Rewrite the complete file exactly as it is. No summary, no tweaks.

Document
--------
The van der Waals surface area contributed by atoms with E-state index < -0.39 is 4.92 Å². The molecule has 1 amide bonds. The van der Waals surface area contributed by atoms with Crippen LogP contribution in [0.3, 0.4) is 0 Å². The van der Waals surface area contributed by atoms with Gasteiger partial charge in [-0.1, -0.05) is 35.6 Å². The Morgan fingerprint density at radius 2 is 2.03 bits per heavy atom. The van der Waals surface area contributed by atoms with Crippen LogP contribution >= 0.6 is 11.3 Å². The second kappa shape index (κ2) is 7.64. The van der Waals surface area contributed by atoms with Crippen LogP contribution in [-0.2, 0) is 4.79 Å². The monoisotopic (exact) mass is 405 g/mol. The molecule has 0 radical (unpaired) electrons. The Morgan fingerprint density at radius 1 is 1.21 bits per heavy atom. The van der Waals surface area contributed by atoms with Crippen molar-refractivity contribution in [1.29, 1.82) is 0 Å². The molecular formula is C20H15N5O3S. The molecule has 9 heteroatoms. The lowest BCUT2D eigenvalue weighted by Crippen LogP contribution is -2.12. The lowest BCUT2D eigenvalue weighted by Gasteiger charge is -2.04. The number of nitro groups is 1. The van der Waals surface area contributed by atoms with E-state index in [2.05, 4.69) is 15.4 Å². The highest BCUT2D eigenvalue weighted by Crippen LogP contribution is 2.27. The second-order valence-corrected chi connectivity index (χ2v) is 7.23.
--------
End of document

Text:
The van der Waals surface area contributed by atoms with E-state index < -0.39 is 4.92 Å². The molecule has 1 amide bonds. The van der Waals surface area contributed by atoms with Crippen LogP contribution in [0.3, 0.4) is 0 Å². The van der Waals surface area contributed by atoms with Gasteiger partial charge in [-0.1, -0.05) is 35.6 Å². The Morgan fingerprint density at radius 2 is 2.03 bits per heavy atom. The van der Waals surface area contributed by atoms with Crippen LogP contribution >= 0.6 is 11.3 Å². The second kappa shape index (κ2) is 7.64. The van der Waals surface area contributed by atoms with Crippen LogP contribution in [-0.2, 0) is 4.79 Å². The monoisotopic (exact) mass is 405 g/mol. The molecule has 0 radical (unpaired) electrons. The Morgan fingerprint density at radius 1 is 1.21 bits per heavy atom. The van der Waals surface area contributed by atoms with Crippen molar-refractivity contribution in [1.29, 1.82) is 0 Å². The molecular formula is C20H15N5O3S. The molecule has 9 heteroatoms. The lowest BCUT2D eigenvalue weighted by Crippen LogP contribution is -2.12. The lowest BCUT2D eigenvalue weighted by Gasteiger charge is -2.04. The number of nitro groups is 1. The van der Waals surface area contributed by atoms with E-state index in [2.05, 4.69) is 15.4 Å². The highest BCUT2D eigenvalue weighted by Crippen LogP contribution is 2.27. The second-order valence-corrected chi connectivity index (χ2v) is 7.23.